Item: Since in the convents of women, men never entered, except underhandedly and by stealth, it was provided that, in this one, there should be no women unless there were men also, and no men unless there were also women.

Item: Inasmuch as many men, as well as women, once received into a convent were forced and compelled, after a year of probation, to remain there all the rest of their natural lives -- in view of this, it was provided that, here, both men and women should be absolutely free to pick up and leave whenever they happened to feel like it.

Item: Whereas, ordinarily, the religious take three vows, namely, those of chastity, poverty and obedience, it was provided, that, in this abbey, one might honorably marry, that each one should be rich, and that all should live in utter freedom.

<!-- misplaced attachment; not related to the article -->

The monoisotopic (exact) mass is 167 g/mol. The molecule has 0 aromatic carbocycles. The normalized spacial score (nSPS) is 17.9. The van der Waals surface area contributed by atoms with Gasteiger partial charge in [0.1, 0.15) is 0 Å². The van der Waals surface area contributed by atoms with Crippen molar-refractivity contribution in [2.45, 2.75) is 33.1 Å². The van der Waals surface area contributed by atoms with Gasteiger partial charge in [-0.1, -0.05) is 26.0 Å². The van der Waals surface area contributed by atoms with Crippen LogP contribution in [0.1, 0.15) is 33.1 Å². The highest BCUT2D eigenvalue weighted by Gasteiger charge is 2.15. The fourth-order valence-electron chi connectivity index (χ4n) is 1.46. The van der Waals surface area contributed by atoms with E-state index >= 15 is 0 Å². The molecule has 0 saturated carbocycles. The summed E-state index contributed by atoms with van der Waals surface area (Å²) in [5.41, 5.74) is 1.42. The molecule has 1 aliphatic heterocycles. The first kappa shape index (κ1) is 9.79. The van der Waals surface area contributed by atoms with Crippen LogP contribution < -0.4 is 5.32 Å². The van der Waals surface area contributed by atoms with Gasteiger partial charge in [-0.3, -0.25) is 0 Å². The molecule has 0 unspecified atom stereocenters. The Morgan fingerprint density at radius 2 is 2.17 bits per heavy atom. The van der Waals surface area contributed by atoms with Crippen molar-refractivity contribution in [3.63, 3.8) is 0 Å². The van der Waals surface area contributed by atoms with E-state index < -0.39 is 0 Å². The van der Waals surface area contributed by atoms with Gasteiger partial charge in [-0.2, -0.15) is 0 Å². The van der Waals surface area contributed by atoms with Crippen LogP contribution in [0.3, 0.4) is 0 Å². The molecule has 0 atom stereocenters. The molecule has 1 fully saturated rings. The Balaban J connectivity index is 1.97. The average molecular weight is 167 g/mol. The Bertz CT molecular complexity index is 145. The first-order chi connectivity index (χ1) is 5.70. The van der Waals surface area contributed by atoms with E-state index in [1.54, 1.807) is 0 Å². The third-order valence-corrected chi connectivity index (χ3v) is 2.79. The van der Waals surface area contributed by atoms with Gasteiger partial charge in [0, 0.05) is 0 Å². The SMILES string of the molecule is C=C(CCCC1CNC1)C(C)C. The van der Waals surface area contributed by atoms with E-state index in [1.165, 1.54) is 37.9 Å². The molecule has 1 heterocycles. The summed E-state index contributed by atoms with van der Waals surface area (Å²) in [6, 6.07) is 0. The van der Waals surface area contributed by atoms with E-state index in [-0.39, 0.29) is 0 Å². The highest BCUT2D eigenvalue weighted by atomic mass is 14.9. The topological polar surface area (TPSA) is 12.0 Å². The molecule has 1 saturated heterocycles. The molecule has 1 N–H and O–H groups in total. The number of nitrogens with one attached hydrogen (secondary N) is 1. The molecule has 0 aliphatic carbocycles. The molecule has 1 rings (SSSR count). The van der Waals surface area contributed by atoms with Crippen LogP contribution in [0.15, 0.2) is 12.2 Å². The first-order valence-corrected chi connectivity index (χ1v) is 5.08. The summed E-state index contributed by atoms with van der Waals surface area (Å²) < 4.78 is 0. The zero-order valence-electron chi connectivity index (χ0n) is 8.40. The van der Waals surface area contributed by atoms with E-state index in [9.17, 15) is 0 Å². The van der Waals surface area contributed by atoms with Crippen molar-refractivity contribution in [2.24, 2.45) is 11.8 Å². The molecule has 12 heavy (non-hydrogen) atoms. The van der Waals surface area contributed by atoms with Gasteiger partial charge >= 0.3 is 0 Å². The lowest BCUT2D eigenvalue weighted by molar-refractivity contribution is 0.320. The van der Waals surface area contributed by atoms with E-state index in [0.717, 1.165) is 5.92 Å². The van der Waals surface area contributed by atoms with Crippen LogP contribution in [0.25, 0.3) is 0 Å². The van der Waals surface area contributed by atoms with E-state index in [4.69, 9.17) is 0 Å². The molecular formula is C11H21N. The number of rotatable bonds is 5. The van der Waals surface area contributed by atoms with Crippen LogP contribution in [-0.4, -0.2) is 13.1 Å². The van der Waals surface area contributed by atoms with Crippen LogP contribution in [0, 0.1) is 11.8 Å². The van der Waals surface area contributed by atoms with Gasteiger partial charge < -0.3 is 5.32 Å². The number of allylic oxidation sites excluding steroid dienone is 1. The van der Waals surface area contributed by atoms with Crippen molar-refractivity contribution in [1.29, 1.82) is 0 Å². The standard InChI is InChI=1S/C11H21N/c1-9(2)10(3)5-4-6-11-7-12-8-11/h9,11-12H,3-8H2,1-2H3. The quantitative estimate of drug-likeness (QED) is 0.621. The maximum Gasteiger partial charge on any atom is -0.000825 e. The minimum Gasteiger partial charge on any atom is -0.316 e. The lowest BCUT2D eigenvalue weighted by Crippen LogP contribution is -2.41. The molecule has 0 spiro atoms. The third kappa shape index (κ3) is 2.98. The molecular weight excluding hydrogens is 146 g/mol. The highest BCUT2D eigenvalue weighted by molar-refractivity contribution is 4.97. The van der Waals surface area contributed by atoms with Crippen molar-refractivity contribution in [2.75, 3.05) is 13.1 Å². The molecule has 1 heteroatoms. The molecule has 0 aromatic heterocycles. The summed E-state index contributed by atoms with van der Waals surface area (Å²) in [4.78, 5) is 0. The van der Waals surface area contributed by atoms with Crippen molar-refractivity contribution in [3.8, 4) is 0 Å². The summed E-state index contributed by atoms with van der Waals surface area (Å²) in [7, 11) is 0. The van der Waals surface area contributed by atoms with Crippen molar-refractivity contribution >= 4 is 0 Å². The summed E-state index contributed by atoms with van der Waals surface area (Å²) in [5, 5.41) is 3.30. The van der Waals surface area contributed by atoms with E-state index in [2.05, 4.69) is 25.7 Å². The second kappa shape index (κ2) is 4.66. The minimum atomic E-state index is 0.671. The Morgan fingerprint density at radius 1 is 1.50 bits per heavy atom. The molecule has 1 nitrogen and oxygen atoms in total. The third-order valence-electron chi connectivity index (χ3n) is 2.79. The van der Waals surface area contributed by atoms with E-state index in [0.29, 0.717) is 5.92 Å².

Article from: http://www.thelemicknights.org/ootmc/rabelais/rabelais.html

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Merging Consciousness With Galactic Centre

THE GALACTIC CENTRE
© 2006 Soluntra King

The Galactic Centre is 26,000 Light Years from the Sun, and we are aligning with it now as we come to the end of the cycle, we become the Sun of our true Self (Second coming, Christ within)
as our Earth becomes a Sun, illuminated from within, the Sun becomes a Central Sun, the Central Sun a Greater Central Sun, and as we unify
we experience Heaven on Earth that we create through our love and divinity, all is Light.
The official thought is that the Galactic Centre is a super-massive Black Hole, a Black Hole sucks in all light and matter that comes its way, time and space and the dimensions compress, zero magnetics and the Void where all is manifest. The Galactic Centre also has a few dense stellar supper clusters that host massive stars and a collection of wispy magnetic filaments.